I photograph the protests in an effort to document what it feels like to be a part of this movement.  I show the solidarity, determination and jubilation inside this activist community.    I also show the reactions of onlookers, those on the outside looking in to the protest circle.  I see some of them show solidarity with a smile or raised fist.  Some kittens puppies kittens kittens I’m blanking out.  I’ll write more later.

--Mary Richardson, Nexus

Aakwadé ewin (Bravery)
It takes a brave spirit to bring a child into this world, to take the physical pain of birth and then to dedicate the rest of your life to loving and caring for your child. My sister Daricka Auginash is a brave and courageous mother to be and I love and respect her very much.
digital composite by Katie DeWitt


CONTRIBUTORS

We would not be able to do this work without the generosity of the following individuals, foundations, community partnerships and government agencies.  We humbly thank all of those listed below:  
 
INDIVIDUALS
Agula Yang
Annable Vang
Bienvenida Matias
Bryan Vue
Cathleen Royce
Cha Lor
Chao Yang
Chi Htoo
DeAnna Drift
Der Thao
Elizabeth Xiong
Evelyn Rolloff
Foung Hawj
Ghao Yang
Hlee Lee-Kron
Houa Lor
Hugo Wng
Jacylynn Jones
Jan Vanderwall
Jane Kahan 
Kabo Yang
Kang Vang
Kao Choua Vue
Kao Na Lee
Kathy Mouacheupao
Kazua Melissa Vang
Kia Moua
Kim Vanderwall
Kristine Sorensen
Lisa Xiong
Maja Wheeler
Make Xiong
Martin Case
Mary Richardson
Melissa Whiteman
Mike Hazard
Nancy Hendrickson
Nhacha Pao Xiong
Pang Thao
PK Lee
Rocky Xiong
Ruth Taylor
Sai Lee
Sai Shouachai Lee
Sai Thao
Sai Xiong
Sao Her
Sarah Vang
Say Yang
Sheila Thao
Sue Mei Chang
Susan Pha
Tieng Hang
Tomas Leal
Tong Lee
Tou Saiko Lee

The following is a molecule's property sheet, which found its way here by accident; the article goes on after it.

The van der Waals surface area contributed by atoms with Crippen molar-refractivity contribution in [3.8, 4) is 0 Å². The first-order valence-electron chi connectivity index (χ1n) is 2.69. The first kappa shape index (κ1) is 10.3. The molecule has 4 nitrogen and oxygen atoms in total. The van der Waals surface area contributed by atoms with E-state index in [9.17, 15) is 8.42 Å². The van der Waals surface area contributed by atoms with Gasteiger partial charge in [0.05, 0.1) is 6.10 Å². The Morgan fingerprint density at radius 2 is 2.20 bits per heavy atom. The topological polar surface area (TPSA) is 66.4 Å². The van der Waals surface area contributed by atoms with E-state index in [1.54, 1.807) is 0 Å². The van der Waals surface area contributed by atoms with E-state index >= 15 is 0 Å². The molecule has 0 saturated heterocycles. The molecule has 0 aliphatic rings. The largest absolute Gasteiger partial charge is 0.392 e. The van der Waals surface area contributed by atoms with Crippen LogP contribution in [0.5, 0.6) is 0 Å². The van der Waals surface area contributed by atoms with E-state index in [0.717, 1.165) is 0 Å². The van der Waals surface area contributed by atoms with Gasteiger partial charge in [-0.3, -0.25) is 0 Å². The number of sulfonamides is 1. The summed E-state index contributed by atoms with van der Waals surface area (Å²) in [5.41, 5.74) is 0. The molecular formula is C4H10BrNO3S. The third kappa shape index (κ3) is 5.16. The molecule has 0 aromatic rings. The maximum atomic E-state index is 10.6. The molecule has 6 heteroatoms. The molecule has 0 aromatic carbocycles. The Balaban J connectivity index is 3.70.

Touhaingkong Yang
Tracy Rector
Tressa Sularz
Vang Xiong
Victoria Abrigo Ramirez
Wa Houa Vue
Xia Yang
Xiongpao Lee
Yer Her
BUSINESSES
Cheddor Tv
Dar's Ice Cream
Empire Reality
Fresh Munchiez
Heartland Racing Pigeon Federation Gambling Fund
JMT Subs
Minnesota Senior Care
Pebmoob Senior Center
Traveler’s Company Matching Gift Program
Woodbury Plastic Surgery

FOUNDATIONS
Asian Pacific Endowment
Best Buy Childrens Foundation
Knight Foundation
McKnight Foundation
Youthprise

GOVERNMENT GRANTS
Minnesota State Arts Board
Metropolitan Regional Arts Council
National Endowment for the Arts

PARTNERS
All Nations School
American Indian Community Housing Organization
American Lung Association Asian Economic Development
Big Brothers / Big Sisters of the Twin Cities
Bois Forte Cultural Heritage Center
Bug O Nay Ge Shig School
Center for Hmong Arts & Talent
COMPAS
Crookston High School
Crookston Theatre
Dar's Ice Cream
Dayton's Bluff Library
Diocese of Crookston
Folwell Fine Arts Magnet
Frogtown Neighborhood Association
East Side Enterprise
El Gordito
Fisher School
Fond du Lac Tribal & Community College
Fortune Bay Hotel & Casino
HECUA
Highland Park Middle School
IFP Minnesota
Indigenous Peoples Task Force
ISDS #2142
JJ's Fitness Center
JMT Subs
KBFT Radio 89.3 FM
Leech Lake Tribal Offices
Metropolitan State University
MN Media 
Mountain Iron / Buhl Schools
Nett Lake Community Center